The Eel Has Landed at Sol-Mar


Sol-Mar flaunts two dining rooms, darkened precincts where waiters stand at attention in cream-colored coats and black cummerbunds. Frigates, antique weapons, and squat windmills line the walls, interspersed with brass plaques commemorating local events long forgotten. If a fork drops, a dozen faces jerk upward in momentary alarm. By contrast, the raucous barroom is lit up like a crime scene, as red-faced men belly up to the bar tippling brandy and port, while pale Portuguese women and their darker Brazilian counterparts sit at tables sipping vinho verde ($10 to $18 per bottle), a light and fizzy white that goes down easy on a lazy Sunday afternoon.

Sol-Mar (“Sun-Sea”) is one of two marisqueiras in Newark’s Ironbound region, urbane Lisbon-style spots that specialize in seafood. Despite the noise and brightness, you’ll be much happier dining in the blue-tiled barroom. Why? Because in the barroom, the daily menu favors seasonal and local seafood at a discount that amounts to about $5 per entrée. Besides, the barroom is more convivial, as local characters dart in and out for drinks and snacks, and wide-screen TVs highlight soccer matches from Europe and South America.

If you intend to pursue an entire meal, skip the apps, which tend to be imports from other cuisines, anyway. Instead, take the intriguing-sounding “squids French-style.” What materializes is a plain platter of fried calamari, a dish more properly attributed to Sicily. But this rendition isn’t quite normal: Sol-Mar has managed to snare specimens that produce rings the size of hula hoops. Served in an elegant gravy boat, the accompanying sauce is a lifeless marinara, providing moisture and little else.

If you need to snack, a better choice is the chourico sausage, sourced from nearby Lopes Sausage Company. It presents quite a spectacle as the waiter spritzes it with brandy and sets it aflame in a brazier shaped like a pig. But the best appetizer by far—and it would make a great cheap entrée for one—is amêijoas à Espanhola (“clams, Spanish-style,” $10.95). Ten large cherrystones cavort in a brick-red broth with slices of smoky sausage. Sop it up with tapered Portuguese rolls, which are delivered to the table with a free plug of white cheese much like ricotta, but a bit more rubbery.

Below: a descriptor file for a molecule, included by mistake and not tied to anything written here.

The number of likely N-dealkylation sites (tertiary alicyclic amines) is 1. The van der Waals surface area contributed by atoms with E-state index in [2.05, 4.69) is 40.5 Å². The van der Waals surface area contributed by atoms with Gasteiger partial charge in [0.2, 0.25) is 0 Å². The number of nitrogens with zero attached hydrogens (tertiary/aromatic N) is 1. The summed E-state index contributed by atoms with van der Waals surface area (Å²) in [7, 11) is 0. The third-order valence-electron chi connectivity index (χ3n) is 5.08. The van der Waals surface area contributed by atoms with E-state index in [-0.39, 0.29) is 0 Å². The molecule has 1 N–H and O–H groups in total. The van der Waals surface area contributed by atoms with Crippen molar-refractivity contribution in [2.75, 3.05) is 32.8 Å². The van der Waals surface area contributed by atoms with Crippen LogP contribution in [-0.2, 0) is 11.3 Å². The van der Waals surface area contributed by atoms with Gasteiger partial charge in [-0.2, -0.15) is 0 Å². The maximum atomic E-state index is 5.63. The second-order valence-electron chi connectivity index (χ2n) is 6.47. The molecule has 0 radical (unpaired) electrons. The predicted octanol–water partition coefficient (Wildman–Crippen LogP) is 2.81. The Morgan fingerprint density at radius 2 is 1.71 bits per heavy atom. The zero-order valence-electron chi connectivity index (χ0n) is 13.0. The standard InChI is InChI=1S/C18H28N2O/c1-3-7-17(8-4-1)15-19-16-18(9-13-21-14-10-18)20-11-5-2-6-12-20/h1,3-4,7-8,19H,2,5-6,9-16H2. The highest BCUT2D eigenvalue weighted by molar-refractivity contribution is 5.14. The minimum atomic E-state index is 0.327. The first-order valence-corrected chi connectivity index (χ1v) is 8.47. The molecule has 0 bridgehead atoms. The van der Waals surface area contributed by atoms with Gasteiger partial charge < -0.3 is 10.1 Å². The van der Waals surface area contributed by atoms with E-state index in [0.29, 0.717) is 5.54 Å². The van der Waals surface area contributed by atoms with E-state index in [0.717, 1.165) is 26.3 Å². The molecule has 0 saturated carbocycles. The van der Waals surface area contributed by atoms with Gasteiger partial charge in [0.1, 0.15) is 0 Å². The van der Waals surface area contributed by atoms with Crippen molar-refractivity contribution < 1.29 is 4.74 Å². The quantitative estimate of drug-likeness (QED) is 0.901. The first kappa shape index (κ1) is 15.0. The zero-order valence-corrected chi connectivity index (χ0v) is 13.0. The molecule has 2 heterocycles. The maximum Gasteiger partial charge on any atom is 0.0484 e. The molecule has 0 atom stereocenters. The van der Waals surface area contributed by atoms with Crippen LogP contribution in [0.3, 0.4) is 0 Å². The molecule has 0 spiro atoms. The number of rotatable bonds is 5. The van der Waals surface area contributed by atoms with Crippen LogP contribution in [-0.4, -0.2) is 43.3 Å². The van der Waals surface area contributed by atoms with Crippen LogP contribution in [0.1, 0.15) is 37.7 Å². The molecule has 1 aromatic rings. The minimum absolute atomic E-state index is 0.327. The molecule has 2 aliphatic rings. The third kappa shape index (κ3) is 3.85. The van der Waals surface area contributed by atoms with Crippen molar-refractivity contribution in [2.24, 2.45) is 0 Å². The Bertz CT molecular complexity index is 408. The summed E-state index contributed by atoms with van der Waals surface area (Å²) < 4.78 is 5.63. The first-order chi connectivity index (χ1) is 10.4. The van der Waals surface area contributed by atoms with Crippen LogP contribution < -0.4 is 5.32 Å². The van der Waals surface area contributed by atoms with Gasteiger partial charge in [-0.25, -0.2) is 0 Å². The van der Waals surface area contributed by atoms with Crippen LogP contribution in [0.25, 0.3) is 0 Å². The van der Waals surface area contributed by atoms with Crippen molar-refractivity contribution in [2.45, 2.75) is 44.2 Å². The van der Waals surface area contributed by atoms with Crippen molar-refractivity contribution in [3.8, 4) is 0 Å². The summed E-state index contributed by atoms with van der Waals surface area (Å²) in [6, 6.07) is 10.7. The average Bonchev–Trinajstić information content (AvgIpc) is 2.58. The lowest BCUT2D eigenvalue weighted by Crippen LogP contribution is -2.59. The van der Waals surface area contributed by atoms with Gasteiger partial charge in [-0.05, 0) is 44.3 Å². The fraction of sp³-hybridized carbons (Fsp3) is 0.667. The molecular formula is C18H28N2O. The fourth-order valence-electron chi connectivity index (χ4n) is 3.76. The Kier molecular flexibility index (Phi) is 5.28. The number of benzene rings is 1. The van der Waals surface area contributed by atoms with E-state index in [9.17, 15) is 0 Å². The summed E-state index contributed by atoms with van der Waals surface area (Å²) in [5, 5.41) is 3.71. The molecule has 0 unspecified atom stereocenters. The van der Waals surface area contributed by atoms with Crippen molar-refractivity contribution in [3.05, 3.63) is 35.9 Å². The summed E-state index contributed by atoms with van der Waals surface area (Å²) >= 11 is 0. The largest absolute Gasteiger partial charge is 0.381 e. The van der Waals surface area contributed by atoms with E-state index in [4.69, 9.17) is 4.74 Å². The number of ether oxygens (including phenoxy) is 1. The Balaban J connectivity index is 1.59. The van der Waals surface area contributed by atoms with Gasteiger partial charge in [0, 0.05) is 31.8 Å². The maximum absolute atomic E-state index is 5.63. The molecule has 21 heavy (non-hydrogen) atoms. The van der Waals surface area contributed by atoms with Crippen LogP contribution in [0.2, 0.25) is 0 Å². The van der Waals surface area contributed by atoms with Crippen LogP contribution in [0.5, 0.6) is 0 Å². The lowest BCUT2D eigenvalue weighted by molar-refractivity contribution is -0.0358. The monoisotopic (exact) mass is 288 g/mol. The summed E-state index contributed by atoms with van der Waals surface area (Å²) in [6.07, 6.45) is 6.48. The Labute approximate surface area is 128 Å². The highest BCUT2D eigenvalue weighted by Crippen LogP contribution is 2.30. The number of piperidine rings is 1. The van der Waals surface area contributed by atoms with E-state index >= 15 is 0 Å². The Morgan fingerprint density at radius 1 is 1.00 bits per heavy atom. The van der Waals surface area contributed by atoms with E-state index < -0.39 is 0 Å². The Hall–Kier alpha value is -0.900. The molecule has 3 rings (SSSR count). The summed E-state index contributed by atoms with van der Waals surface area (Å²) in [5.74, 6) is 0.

The entrées are so huge that you’ll be taking lots home unless you order two for every three diners. The sympathetic waiters gladly furnish extra place settings at no charge. Shake the plastic-coated regular menu and out falls a sheet of specials—plan on doing most of your ordering from that. One exception to this rule is the salt cod, an iconic fish for the Portuguese. (Every little town in Portugal has a favorite recipe.) Order it house-style ($19.95) from the regular menu, and find hunks of desalinated fish heaped with olives and pickled vegetables in a shallow ceramic vessel. Crisp cottage fries ring the casserole, deliciously soaking up the juices.

There are two or three fish per day on the specials menu. Grouper has been in season the past few weeks, and a large steak ($16.95), a good two inches thick, arrives nicely browned in the broiler, bathed in olive oil and heaped with an astonishing quantity of crushed garlic. Flanking it are boiled potatoes and several branches of broccoli. On another evening, the grouper was available boiled, which tastes much better than it sounds. For lovers of plain fish, plainly cooked, boiled is the ticket.

Tile fish was our favorite on another day, cooked in the manner of the Algarve, the southern region of Portugal. The oily white fish came stewed with clams, which imparted a sharp and complex flavor. If you thought the squid was scary, wait till you see the conger eel ($15.95)—an Atlantic fish found from Norway to Senegal that can attain lengths of nine feet and weigh up to 200 pounds. The shallow crock it’s served in can barely contain the slices, which are the size of a bodybuilder’s bicep. Stewed with tomatoes, potatoes, and onions, the skin is rubbery and the flesh delicate and flavorful. The only drawback to this splendid main course is the small bones you’ll be unceremoniously picking out of your teeth.

The special menu also features land-borne treats, including roast piglet, goat in wine sauce, and grilled skirt steak. Especially tempting is the rabbit stew—tender, bone-in morsels in a garlicky tomato sauce shot with green peas. The predictable response of one member of our party: “It tastes like chicken.”